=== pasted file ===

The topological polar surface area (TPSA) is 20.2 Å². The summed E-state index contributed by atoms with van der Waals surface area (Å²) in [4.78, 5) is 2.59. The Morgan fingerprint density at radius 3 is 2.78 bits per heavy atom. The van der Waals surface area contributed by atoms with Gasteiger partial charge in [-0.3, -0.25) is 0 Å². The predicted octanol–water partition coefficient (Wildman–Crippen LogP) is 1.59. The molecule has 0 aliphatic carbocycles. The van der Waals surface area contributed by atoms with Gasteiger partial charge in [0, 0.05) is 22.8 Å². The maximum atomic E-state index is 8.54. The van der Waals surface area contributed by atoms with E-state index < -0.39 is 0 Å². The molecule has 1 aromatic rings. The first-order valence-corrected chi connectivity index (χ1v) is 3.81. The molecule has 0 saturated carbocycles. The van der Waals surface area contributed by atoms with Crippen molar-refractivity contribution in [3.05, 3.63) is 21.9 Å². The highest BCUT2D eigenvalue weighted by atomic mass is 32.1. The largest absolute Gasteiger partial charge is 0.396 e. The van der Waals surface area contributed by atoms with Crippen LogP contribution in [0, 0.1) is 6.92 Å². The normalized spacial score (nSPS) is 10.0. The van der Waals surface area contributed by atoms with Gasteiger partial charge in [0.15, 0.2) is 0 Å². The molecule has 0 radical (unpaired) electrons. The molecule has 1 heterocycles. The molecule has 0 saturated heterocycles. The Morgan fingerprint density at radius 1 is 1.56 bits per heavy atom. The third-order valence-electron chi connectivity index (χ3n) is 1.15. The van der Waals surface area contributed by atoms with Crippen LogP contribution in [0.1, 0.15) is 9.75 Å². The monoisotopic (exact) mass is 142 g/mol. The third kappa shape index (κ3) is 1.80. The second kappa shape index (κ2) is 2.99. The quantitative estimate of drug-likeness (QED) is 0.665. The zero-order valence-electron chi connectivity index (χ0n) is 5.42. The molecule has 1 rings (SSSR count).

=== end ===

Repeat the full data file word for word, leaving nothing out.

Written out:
The topological polar surface area (TPSA) is 20.2 Å². The summed E-state index contributed by atoms with van der Waals surface area (Å²) in [4.78, 5) is 2.59. The Morgan fingerprint density at radius 3 is 2.78 bits per heavy atom. The van der Waals surface area contributed by atoms with Gasteiger partial charge in [-0.3, -0.25) is 0 Å². The predicted octanol–water partition coefficient (Wildman–Crippen LogP) is 1.59. The molecule has 0 aliphatic carbocycles. The van der Waals surface area contributed by atoms with Gasteiger partial charge in [0, 0.05) is 22.8 Å². The maximum atomic E-state index is 8.54. The van der Waals surface area contributed by atoms with E-state index < -0.39 is 0 Å². The molecule has 1 aromatic rings. The first-order valence-corrected chi connectivity index (χ1v) is 3.81. The molecule has 0 saturated carbocycles. The van der Waals surface area contributed by atoms with Crippen molar-refractivity contribution in [3.05, 3.63) is 21.9 Å². The highest BCUT2D eigenvalue weighted by atomic mass is 32.1. The largest absolute Gasteiger partial charge is 0.396 e. The van der Waals surface area contributed by atoms with Crippen LogP contribution in [0, 0.1) is 6.92 Å². The normalized spacial score (nSPS) is 10.0. The van der Waals surface area contributed by atoms with Gasteiger partial charge in [0.15, 0.2) is 0 Å². The molecule has 0 radical (unpaired) electrons. The molecule has 1 heterocycles. The molecule has 0 saturated heterocycles. The Morgan fingerprint density at radius 1 is 1.56 bits per heavy atom. The third-order valence-electron chi connectivity index (χ3n) is 1.15. The van der Waals surface area contributed by atoms with Crippen LogP contribution in [0.1, 0.15) is 9.75 Å². The monoisotopic (exact) mass is 142 g/mol. The third kappa shape index (κ3) is 1.80. The second kappa shape index (κ2) is 2.99. The quantitative estimate of drug-likeness (QED) is 0.665. The zero-order valence-electron chi connectivity index (χ0n) is 5.42. The molecule has 1 rings (SSSR count).